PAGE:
SPINKS: We've always made ourselves available to local tenants and they don't always know how to reach us, and we're trying to make a concerted effort to make sure that those local brands know how to start the process, know how to ask for space and put their name in the hat. We're working on a lot of things that you'll see from us to make those tenants more aware of the space that we have available in their communities. Instead of trying to figure out how to contact us, they'll have a place they can go and see what we have available and start the process.
There are a lot of restaurants I’ve seen in my travels in real estate over the years that just have tremendous community support. You don't find them anywhere else, they're really like pillars of their community, and we'd love to have some of those in our spaces where possible.
Walmart has traditionally worked with national restaurant chains. Do stores have any local establishments in them today?
SPINKS: We have a number of local restaurants and salons and hair providers in our stores today. We've got local barber shops — that's been pretty successful. We've got local nail salon owners. And so we're looking at how do we grow this in a more organic way and be more intentional about it.
When you're evaluating a potential restaurant tenant, what do you need to see from them in order for that opportunity to make sense?
SPINKS: I always say the customers vote with their wallets in terms of what they want to see in the store. Looking at the numbers, there's about four or five types of restaurants that customers resoundingly gravitate to, and that’s pizza, burgers, chicken, tacos. There's no real magic there. And I think for us, it's just finding the right fit, the right match in the communities we serve. I think you'll see us be more intentional. Are we going to add a fifth burger restaurant inside the store when there's four of them on the parking lot? Probably not.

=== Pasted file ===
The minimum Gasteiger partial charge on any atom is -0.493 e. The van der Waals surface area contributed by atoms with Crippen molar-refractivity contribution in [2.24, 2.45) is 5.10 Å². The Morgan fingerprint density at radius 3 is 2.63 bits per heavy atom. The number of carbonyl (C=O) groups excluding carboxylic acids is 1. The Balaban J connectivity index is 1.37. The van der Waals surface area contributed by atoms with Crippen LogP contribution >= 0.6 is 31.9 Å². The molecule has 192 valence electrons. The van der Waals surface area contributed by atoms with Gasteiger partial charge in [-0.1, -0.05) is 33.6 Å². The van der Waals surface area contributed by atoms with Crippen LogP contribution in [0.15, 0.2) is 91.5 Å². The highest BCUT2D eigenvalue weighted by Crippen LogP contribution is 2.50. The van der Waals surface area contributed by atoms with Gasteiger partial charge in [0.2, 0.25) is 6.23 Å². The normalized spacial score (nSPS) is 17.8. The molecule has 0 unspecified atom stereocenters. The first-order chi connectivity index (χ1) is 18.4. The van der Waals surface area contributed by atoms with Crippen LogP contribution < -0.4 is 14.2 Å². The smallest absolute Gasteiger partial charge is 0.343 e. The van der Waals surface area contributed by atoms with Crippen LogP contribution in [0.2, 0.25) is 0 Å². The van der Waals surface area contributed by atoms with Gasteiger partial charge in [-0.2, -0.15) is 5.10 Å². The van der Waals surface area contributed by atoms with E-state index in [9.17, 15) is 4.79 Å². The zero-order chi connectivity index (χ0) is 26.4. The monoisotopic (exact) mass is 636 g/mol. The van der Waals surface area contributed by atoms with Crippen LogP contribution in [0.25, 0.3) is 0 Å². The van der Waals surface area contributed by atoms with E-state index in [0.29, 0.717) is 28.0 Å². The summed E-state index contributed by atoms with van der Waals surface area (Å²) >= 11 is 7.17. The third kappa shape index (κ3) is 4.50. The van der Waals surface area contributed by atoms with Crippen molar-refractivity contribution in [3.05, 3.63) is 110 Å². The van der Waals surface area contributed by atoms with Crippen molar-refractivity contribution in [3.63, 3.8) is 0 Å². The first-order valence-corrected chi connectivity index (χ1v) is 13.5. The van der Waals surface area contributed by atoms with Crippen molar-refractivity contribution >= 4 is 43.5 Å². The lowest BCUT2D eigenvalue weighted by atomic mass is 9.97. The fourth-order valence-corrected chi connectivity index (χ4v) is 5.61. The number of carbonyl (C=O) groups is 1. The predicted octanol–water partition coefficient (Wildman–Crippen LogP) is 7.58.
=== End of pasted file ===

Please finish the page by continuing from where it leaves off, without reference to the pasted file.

Will there be multiple restaurant properties in one store or just one restaurant property per store?
SPINKS: My philosophy is never say never, but as of right now we have a few stores that have an in-store restaurant and a treat tenant, which would be like a pretzels business or a smoothie machine. But the majority of our stores only have the one offering.
Are you seeing sales and foot traffic at restaurants rising along with store traffic?
SPINKS: Due to agreements with the restaurants, we can't comment on their sales. I will say that, different from a lot of landlords, we did give a couple of months of free rent to all of our tenants and we also tried to help them out throughout the rest of the year by offering rent reductions to help those folks out during those tough times. We're pretty proud of that.
How does Walmart see its restaurants in relation to its overall retail experience? How do those two sides of the business work together?
SPINKS: A majority of customers when they come into Walmart expect there to be a food offering. And so we see the restaurants the same as our deli. It's about giving the customers options, and so [grocery and restaurants] play together nicely. We've even opened a bunch of Domino's and of course we sell pizza, both ready-to-eat and frozen as well as take-and-bake, and it's been a good partnership.
Why should a restaurant operator want to open inside a Walmart store right now?
SPINKS: Taking advantage of that traffic that we have in the box makes being inside a Walmart more attractive, especially for a smaller regional restaurant chain that's trying to grow their business. Being in a Walmart, as opposed to building four walls and trying to completely outfit a brand new building on expensive real estate, which is only getting more expensive across the country, also has to be attractive for restaurant owners.
What else might we see in the near future from Walmart in this space?
SPINKS: We’re not done yet. You’re going to see some more exciting things from us that I can't talk about right now. Our customers continue to guide us and guide our decision-making. Even our store managers in the community are helping us here. They’ll say, "Darryl, have you seen this restaurant across town? These guys would be awesome in the store."